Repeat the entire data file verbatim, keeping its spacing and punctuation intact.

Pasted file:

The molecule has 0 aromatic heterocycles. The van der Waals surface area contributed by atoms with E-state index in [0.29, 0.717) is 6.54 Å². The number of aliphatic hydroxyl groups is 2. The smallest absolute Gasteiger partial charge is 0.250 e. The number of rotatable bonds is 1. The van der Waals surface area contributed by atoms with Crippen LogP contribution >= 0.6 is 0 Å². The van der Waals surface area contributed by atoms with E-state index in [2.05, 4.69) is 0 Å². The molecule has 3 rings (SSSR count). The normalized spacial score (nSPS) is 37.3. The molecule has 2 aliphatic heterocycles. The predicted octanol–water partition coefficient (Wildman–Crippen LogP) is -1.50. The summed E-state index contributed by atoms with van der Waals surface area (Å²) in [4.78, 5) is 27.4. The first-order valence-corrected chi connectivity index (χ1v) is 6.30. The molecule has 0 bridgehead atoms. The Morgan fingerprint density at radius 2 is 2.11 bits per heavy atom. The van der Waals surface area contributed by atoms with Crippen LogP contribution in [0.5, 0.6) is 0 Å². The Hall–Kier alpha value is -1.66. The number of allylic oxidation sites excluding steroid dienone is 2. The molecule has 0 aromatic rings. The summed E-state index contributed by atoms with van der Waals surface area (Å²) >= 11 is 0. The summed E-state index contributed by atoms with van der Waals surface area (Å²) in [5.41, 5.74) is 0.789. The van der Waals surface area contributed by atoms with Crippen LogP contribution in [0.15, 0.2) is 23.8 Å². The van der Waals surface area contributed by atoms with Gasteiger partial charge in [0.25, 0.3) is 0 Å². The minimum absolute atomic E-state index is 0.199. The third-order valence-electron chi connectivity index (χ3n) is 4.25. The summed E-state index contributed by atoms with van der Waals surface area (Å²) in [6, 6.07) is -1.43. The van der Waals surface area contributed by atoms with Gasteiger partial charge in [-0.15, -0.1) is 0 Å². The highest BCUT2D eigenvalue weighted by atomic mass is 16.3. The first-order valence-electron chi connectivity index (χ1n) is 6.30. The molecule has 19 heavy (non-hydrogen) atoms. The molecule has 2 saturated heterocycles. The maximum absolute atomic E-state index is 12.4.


The molecule has 0 aromatic heterocycles. The van der Waals surface area contributed by atoms with E-state index in [0.29, 0.717) is 6.54 Å². The number of aliphatic hydroxyl groups is 2. The smallest absolute Gasteiger partial charge is 0.250 e. The number of rotatable bonds is 1. The van der Waals surface area contributed by atoms with Crippen LogP contribution >= 0.6 is 0 Å². The van der Waals surface area contributed by atoms with E-state index in [2.05, 4.69) is 0 Å². The molecule has 3 rings (SSSR count). The normalized spacial score (nSPS) is 37.3. The molecule has 2 aliphatic heterocycles. The predicted octanol–water partition coefficient (Wildman–Crippen LogP) is -1.50. The summed E-state index contributed by atoms with van der Waals surface area (Å²) in [4.78, 5) is 27.4. The first-order valence-corrected chi connectivity index (χ1v) is 6.30. The molecule has 0 bridgehead atoms. The Morgan fingerprint density at radius 2 is 2.11 bits per heavy atom. The van der Waals surface area contributed by atoms with Crippen LogP contribution in [0.5, 0.6) is 0 Å². The Hall–Kier alpha value is -1.66. The number of allylic oxidation sites excluding steroid dienone is 2. The molecule has 0 aromatic rings. The summed E-state index contributed by atoms with van der Waals surface area (Å²) >= 11 is 0. The summed E-state index contributed by atoms with van der Waals surface area (Å²) in [5.41, 5.74) is 0.789. The van der Waals surface area contributed by atoms with Crippen LogP contribution in [0.15, 0.2) is 23.8 Å². The van der Waals surface area contributed by atoms with Gasteiger partial charge in [0.25, 0.3) is 0 Å². The minimum absolute atomic E-state index is 0.199. The third-order valence-electron chi connectivity index (χ3n) is 4.25. The summed E-state index contributed by atoms with van der Waals surface area (Å²) in [6, 6.07) is -1.43. The van der Waals surface area contributed by atoms with Gasteiger partial charge in [-0.15, -0.1) is 0 Å². The highest BCUT2D eigenvalue weighted by atomic mass is 16.3. The first-order valence-electron chi connectivity index (χ1n) is 6.30. The molecule has 19 heavy (non-hydrogen) atoms. The molecule has 2 saturated heterocycles. The maximum absolute atomic E-state index is 12.4.